Weeks of preparation have been going into this event. The shrill of Japanese flutes, heavily strummed shamisens and screaming stick-wielding, lion-fighting children fills the cool autumn night air. The back streets of Tsurugi are alive every evening in the build-up to this annual event.
The diaspora will return, families will gather and the very rare workday will be taken off to attend this age-old (800 years if truth be told) festival.
Each community is challenged to produce an unforgettable legend to hoist upon their shoulders. Loyal to tradition, these floats are carried on the shoulders of young men (and sometimes women, depending on the openness of the community). Often taken from folklore or mythology, these characters tower 8-10 meters high and often carry their very own MC to spur on the carriers.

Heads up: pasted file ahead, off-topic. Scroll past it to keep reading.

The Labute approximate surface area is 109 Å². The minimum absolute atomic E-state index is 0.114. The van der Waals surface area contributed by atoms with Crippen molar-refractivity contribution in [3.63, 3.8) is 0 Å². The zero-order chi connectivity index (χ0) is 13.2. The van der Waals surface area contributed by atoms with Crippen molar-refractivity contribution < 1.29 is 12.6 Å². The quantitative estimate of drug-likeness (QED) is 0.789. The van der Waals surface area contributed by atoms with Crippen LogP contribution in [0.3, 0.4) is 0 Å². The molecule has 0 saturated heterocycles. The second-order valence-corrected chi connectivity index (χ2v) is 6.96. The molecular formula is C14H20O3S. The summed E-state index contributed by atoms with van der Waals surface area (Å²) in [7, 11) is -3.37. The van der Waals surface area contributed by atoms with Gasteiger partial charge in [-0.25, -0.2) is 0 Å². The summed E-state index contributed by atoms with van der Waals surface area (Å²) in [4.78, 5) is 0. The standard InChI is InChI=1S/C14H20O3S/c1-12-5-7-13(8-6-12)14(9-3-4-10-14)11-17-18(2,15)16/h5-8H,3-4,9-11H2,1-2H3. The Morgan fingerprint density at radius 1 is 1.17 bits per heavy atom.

Witnessing this event is a fantastic experience, locals are open and welcoming, sake carts parade through the street distributing a warming drink on an autumn day or evening. Houses are open to the public and welcome new visitors and old. This harvest celebration carries an undertone of fertility and devilment. Crude images and even symbols of genitalia and trolls litter the street.
The festival starts on Friday afternoon with the collection of local offerings, each float will collect donations from local supporting families: offerings are made in cash or sake, and received with what appears to be a tribal dance and explicit chant. The climax of the event will be Sunday evening when the floats compete with each other in a kind of standoff. On Monday, a reluctant, hungover and emotional group of comrades will haul their float up a tortuous hill to where it will be displayed for the year (and never to be used again). Floats can be seen all year round at Park Shishiku.
Tsurugi is accessible via the Ishikawa Line from Kanazawa . The festival takes place in the first week of October, contact us for details.
Special Thanks to:
Author: Mike Keenan
Photo Credits: Mike Keenan